“Be distinct, or be extinct.” So stated Tom Peters, the management guru who co-wrote In Search of Excellence and many other books. It conveys the same message as Jack Trout’s Differentiate Or Die.
The "die" part of Trout's warning doesn't refer to sudden, traumatic failure. It's more akin to death by a thousand cuts. If you think about it, you've probably already seen signs of it.
Law is now a buyer's market. Treat your practice like a startup, and apply these disciplines to assure you generate the revenue you need.
Competing head-on against anyone is unnecessary and unsound. Instead, differentiate yourself by "owning" a relevant business problem.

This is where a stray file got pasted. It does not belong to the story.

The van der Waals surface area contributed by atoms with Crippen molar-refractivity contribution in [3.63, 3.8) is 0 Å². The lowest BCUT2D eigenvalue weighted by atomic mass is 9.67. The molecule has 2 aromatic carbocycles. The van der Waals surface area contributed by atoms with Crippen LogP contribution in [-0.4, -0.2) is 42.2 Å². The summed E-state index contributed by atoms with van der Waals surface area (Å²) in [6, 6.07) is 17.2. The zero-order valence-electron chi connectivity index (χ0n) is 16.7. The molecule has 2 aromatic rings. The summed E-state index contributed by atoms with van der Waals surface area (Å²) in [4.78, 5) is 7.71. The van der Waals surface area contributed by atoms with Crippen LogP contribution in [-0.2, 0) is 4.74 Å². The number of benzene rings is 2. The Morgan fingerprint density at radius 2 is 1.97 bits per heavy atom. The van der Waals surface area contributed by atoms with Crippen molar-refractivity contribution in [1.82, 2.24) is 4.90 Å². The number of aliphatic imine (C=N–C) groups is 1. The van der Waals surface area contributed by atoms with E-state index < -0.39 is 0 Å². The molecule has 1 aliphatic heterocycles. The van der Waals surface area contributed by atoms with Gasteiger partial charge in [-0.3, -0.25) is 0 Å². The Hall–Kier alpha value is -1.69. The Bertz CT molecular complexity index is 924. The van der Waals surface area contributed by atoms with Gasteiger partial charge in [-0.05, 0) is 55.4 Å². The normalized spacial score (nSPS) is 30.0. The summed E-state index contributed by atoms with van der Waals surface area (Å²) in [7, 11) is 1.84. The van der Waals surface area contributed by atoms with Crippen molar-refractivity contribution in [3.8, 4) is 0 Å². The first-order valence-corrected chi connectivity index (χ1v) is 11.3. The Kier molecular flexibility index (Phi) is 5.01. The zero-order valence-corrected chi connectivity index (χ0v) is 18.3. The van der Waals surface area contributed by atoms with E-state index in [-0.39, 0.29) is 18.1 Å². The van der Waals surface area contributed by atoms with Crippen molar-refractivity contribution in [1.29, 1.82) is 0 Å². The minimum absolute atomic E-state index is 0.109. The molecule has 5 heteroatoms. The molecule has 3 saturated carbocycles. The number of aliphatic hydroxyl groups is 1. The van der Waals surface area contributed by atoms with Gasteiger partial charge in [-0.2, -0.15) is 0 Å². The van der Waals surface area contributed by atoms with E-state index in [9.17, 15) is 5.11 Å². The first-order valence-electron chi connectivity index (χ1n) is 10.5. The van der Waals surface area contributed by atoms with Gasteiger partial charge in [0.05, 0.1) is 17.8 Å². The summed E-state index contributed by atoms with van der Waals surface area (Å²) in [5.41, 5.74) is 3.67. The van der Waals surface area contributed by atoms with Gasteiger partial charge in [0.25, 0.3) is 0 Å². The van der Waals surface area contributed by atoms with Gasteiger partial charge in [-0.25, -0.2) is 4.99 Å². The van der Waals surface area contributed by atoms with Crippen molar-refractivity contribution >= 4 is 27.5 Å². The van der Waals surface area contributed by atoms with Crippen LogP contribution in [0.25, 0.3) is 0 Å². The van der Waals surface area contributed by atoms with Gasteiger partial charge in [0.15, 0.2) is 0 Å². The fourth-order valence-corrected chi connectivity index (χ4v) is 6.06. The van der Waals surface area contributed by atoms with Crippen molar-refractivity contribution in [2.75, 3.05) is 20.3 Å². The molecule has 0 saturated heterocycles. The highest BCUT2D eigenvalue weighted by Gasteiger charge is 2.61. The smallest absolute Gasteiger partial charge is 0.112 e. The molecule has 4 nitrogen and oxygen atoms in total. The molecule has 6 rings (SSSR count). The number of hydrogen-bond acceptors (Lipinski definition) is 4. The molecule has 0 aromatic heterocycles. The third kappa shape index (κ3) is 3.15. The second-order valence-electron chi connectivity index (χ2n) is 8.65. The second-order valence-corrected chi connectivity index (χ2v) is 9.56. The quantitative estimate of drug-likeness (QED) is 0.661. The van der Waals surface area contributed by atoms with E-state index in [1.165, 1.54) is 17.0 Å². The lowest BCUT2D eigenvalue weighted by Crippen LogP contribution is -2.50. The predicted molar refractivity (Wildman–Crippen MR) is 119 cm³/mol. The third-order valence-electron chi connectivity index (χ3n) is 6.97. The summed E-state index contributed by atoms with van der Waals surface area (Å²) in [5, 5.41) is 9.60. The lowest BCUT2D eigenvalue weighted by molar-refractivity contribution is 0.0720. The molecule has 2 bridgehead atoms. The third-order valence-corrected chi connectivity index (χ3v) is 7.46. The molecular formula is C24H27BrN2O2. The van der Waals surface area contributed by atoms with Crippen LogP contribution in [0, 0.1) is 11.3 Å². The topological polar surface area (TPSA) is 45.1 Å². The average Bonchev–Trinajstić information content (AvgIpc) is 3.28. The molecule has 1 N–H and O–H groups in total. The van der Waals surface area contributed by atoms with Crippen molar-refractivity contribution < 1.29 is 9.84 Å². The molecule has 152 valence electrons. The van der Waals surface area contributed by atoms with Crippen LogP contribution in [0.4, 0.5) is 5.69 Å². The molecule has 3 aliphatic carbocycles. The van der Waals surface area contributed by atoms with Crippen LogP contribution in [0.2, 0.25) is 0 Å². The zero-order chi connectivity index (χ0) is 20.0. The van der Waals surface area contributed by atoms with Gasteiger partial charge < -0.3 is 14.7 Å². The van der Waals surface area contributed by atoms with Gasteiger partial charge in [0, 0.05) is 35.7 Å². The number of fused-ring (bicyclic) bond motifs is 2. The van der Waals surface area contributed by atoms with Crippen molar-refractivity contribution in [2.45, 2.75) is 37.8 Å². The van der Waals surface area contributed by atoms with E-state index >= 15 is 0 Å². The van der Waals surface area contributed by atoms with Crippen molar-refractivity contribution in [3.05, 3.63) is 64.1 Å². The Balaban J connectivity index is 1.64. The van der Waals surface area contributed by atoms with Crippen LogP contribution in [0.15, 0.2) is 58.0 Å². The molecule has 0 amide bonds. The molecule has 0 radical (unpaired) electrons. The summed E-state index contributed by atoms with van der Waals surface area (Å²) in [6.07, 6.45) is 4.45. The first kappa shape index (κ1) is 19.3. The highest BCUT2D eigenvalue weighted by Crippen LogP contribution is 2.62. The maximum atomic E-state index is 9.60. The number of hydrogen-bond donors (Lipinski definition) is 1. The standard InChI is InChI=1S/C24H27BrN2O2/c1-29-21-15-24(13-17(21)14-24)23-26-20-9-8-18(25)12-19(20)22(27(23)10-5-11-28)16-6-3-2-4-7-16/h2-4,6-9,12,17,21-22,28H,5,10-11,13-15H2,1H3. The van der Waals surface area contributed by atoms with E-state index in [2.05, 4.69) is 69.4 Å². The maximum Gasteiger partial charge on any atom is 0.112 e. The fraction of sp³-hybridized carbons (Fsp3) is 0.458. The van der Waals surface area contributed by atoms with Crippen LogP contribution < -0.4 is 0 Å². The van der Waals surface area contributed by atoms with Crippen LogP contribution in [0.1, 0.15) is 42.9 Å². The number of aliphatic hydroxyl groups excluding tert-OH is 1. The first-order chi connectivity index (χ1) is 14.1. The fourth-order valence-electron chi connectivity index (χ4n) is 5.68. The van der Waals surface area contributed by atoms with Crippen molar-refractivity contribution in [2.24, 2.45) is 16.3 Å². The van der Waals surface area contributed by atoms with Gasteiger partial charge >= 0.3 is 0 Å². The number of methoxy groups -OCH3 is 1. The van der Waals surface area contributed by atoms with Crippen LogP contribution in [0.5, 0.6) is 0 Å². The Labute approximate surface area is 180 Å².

Own a narrow, precise niche, within which you differentiate yourself via a specific business problem that is relevant to your market.
Demand for legal services is on the decline, while there is a vast oversupply of lawyers in the U.S. Forward-thinking lawyers understand that this is great news for the next generation of business developers.
Lawyers need to escape two artificial constraints: geography; and the narrow economic and intellectual confines of the Law Department.
Lawyers work harder, but not smarter. They spend an too much time on “getting chosen,” and too little on “getting found.”
Make sure you're selling to those with the greatest stake in the business problem you solve. That's usually not the CEO.